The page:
UK Leader Meeting Top EU Officials for Brexit Working Dinner

Downing Street said the Prime Minister used the dinner to restate the UK's commitment to a "deep and special partnership" with the European Union after Brexit.

Almost a year after the historic referendum in which British voters chose to leave the European Union, the British Prime Minister, Theresa May, has begun the formal negotiation process of the United Kingdom's withdrawal from the EU.

He was backed in the guidelines set out by European Council president Donald Tusk last month, which rejected the UK's pleas for parallel trade and divorce talks, but said negotiations on a future deal could begin as early as the autumn if Britain pays its exit bill.

Dismissing speculation that she herself planned to stand in the election, she said she would instead be touring marginal seats to ensure the next government has no mandate to "destroy rights" as Britain leaves the European Union (EU).

"The PM and president Juncker also discussed a range of other global issues in a useful working dinner".

A Commission spokesman said the trio would focus on the "process" of the two-year negotiations under Article 50. They discussed the broader geopolitical agenda and issues of strategic interest to both.

Negotiations between Britain and the bloc are due to start after June's United Kingdom election, with the size of the divorce bill facing Britain one of the first thorny items on the agenda.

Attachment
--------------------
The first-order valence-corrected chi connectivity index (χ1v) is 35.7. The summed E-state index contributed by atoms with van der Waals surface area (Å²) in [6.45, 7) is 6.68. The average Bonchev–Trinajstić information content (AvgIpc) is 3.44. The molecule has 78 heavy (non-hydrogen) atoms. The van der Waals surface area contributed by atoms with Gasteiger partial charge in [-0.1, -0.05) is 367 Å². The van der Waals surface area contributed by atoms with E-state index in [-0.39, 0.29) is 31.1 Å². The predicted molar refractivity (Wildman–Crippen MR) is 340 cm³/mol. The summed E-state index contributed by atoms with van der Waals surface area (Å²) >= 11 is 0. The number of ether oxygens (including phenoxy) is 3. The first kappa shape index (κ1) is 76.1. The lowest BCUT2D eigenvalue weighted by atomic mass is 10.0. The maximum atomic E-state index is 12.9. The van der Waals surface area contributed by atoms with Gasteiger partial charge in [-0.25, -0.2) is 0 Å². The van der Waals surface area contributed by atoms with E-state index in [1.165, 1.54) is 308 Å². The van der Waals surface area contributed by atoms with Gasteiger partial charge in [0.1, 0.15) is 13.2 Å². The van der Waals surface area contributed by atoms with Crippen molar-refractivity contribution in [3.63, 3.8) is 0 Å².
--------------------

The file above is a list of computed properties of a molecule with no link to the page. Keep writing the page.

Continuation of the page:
The European Union (EU) on Tuesday reportedly meant to exclude the financial services sector from a trade deal with Britain after Brexit.

Mr Hogan said he predicted last October the British Prime Minister would want a bigger majority in the House of Commons "in order to sideline some of the people that are going to be hard for her when it comes to the choices and compromises that have to be made".

"And I think we can settle the principles of that and then get on with the nature of the relationship".

'As we leave the European Union we now have the opportunity to reform our immigration system to ensure we reap the full rewards of the ability of our universities to attract the brightest and best students and staff from across the world, ' he added.

"We will work tirelessly to support candidates who want what's best for Britain and to keep all options open", said Ms Miller.

"For both sides, leaving the negotiating table without a deal shouldn't be Plan B but Plan Z".

Foreign Secretary Boris Johnson told diplomats at the Lord Mayor's banquet in the City of London: "I have no doubt that the negotiations will be tough and some plaster may fall off the ceiling".

  • Leroy Wright